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OP57 Intergenerational interventions and their effect on social and mental wellbeing of both children and older people – a mapping review and evidence gap map
  1. Jo Thompson Coon1,
  2. Fiona Campbell2,
  3. Rebecca Whear1,
  4. Jane Barlow3,
  5. Andrew Booth2,
  6. Ellie Robinson Carter4,
  7. Morwenna Rogers1,
  8. Anthea Sutton2,
  9. Stuart Cohen5,
  10. Richard Sharpe6
  1. 1NIHR Applied Research Collaboration South West Peninsula, University of Exeter, Exeter, UK
  2. 2School of Health and Related Research (ScHARR), University of Sheffield, Sheffield, UK
  3. 3Department of Social Policy and Intervention, University of Oxford, Oxford, UK
  4. 4Socially Engaged Creative Practitioner and Consultant, UK
  5. 5NHS Kernow Clinical Commissioning Group, St Austell, UK
  6. 6Public Health, Cornwall Council, Truro, UK


Background Opportunities for social connection between generations have diminished over recent decades because of changes in the way that we live and work. Intergenerational programmes may have a role in re-establishing connections thereby reducing loneliness and exclusion, improving mental health and tackling important issues such as ageism. However commissioning decisions are complex due to the range of options available.

Methods We produced an evidence gap map which provides an overview of the volume, diversity and nature of evidence to improve understanding of the role of intergenerational activities in health and social care. We searched sixteen bibliographic databases for research of any design in September 2021. We also searched websites of relevant organisations. Eligible studies included older adults and children/young people where there was at least one skipped generation taking part in an intervention seeking to bring older and younger people together to achieve positive health, social or educational outcomes. We used the Depth of Intergenerational Engagement Scale as the framework for describing interventions; this scale places activities on a continuum, with points that correspond to different levels of intergenerational engagement, ranging from initiatives that provide no direct contact between age groups (Level 1) to those that promote intensive contact and ongoing opportunities for intimacy (Level 7). We used EPPI-Mapper software to create an interactive map of the evidence.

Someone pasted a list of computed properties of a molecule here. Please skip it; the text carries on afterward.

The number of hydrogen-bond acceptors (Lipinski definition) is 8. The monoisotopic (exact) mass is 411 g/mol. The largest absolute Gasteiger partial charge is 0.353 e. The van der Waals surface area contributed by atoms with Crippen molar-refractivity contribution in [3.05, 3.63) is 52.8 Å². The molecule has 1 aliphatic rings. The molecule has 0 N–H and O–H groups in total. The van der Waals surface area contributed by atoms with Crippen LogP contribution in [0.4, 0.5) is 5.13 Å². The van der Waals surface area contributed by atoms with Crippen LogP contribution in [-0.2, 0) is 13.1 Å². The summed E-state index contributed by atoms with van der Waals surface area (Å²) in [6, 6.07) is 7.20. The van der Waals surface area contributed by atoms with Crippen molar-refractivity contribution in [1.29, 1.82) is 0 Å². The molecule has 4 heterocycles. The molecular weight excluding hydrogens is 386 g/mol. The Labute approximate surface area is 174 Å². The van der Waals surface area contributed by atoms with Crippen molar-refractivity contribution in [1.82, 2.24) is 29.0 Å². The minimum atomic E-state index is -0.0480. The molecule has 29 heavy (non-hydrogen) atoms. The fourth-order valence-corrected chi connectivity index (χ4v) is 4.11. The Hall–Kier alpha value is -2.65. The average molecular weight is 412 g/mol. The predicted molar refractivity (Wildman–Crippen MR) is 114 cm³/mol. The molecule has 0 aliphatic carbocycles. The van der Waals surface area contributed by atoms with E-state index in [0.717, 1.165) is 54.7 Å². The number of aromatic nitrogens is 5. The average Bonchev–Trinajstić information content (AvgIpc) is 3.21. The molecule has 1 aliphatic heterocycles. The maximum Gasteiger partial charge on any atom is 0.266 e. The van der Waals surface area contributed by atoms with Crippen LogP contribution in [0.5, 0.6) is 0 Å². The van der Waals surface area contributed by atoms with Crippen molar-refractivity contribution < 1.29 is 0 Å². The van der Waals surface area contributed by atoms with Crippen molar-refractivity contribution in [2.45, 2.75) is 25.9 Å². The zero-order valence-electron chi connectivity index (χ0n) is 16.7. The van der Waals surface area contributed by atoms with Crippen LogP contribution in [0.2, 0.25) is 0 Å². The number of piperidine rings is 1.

Results We included 500 research studies (27 systematic reviews, 238 quantitative comparative (of which 38 were randomised controlled trials), 232 qualitative, 103 observational and 82 mixed methods). Studies were conducted in 26 countries with the most frequent being the US (n=327), Canada (n=33), UK (n=28) and Australia (n=25). Just over half the studies (n=276/500) involved regular meetings between younger and older people over several months (Level 5 on the Depth of Intergenerational Engagement Scale); activities ranged from arts and crafts, reading and letter writing to environmental activities. Most commonly reported outcomes for children/younger people were attitudes towards older people, knowledge and attainment and intergenerational interactions. For older people they were mental wellbeing, agency, attitudes towards younger people and intergenerational interactions. Studies also reported economic outcomes (n=3 studies), adverse or unexpected outcomes (n=46 studies) and factors affecting implementation of interventions (n=180 studies). Many studies measured and reported outcomes for one generation only with the opposite generation being considered as being part of the intervention.

Conclusion The map provides an invaluable resource for those who commission, deliver and research services in this area.

  • intergenerational activities
  • evidence and gap map
  • children and young people
  • older people

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